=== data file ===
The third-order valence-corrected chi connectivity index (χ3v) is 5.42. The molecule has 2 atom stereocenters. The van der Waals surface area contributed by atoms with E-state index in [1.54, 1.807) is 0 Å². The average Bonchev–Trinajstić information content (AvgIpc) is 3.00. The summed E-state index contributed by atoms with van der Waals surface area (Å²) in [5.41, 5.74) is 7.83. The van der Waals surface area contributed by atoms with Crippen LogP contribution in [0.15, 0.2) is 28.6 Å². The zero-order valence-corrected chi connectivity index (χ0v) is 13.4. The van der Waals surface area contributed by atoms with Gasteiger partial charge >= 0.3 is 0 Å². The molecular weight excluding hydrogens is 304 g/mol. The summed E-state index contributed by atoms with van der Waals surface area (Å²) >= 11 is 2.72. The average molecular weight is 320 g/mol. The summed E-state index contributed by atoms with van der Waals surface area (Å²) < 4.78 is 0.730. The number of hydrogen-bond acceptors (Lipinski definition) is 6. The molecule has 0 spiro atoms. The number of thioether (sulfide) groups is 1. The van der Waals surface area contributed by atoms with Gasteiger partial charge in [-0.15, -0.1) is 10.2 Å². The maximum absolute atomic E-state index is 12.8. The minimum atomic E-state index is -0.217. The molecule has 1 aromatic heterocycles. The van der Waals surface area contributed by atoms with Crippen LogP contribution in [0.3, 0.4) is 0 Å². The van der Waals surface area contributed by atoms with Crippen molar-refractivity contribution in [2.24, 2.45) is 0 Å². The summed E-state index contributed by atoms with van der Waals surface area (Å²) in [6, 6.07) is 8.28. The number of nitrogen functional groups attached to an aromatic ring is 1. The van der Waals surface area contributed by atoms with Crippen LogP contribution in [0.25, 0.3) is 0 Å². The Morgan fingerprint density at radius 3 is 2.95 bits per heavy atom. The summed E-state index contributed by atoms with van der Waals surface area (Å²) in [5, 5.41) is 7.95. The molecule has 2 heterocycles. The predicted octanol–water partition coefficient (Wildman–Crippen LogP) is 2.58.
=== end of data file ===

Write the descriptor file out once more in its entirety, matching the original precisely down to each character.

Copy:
The third-order valence-corrected chi connectivity index (χ3v) is 5.42. The molecule has 2 atom stereocenters. The van der Waals surface area contributed by atoms with E-state index in [1.54, 1.807) is 0 Å². The average Bonchev–Trinajstić information content (AvgIpc) is 3.00. The summed E-state index contributed by atoms with van der Waals surface area (Å²) in [5.41, 5.74) is 7.83. The van der Waals surface area contributed by atoms with Crippen LogP contribution in [0.15, 0.2) is 28.6 Å². The zero-order valence-corrected chi connectivity index (χ0v) is 13.4. The van der Waals surface area contributed by atoms with Gasteiger partial charge >= 0.3 is 0 Å². The molecular weight excluding hydrogens is 304 g/mol. The summed E-state index contributed by atoms with van der Waals surface area (Å²) >= 11 is 2.72. The average molecular weight is 320 g/mol. The summed E-state index contributed by atoms with van der Waals surface area (Å²) < 4.78 is 0.730. The number of hydrogen-bond acceptors (Lipinski definition) is 6. The molecule has 0 spiro atoms. The number of thioether (sulfide) groups is 1. The van der Waals surface area contributed by atoms with Gasteiger partial charge in [-0.15, -0.1) is 10.2 Å². The maximum absolute atomic E-state index is 12.8. The minimum atomic E-state index is -0.217. The molecule has 1 aromatic heterocycles. The van der Waals surface area contributed by atoms with Crippen LogP contribution in [0.3, 0.4) is 0 Å². The van der Waals surface area contributed by atoms with Crippen molar-refractivity contribution in [2.24, 2.45) is 0 Å². The summed E-state index contributed by atoms with van der Waals surface area (Å²) in [6, 6.07) is 8.28. The number of nitrogen functional groups attached to an aromatic ring is 1. The van der Waals surface area contributed by atoms with Crippen LogP contribution in [0.25, 0.3) is 0 Å². The Morgan fingerprint density at radius 3 is 2.95 bits per heavy atom. The summed E-state index contributed by atoms with van der Waals surface area (Å²) in [5, 5.41) is 7.95. The molecule has 2 heterocycles. The predicted octanol–water partition coefficient (Wildman–Crippen LogP) is 2.58.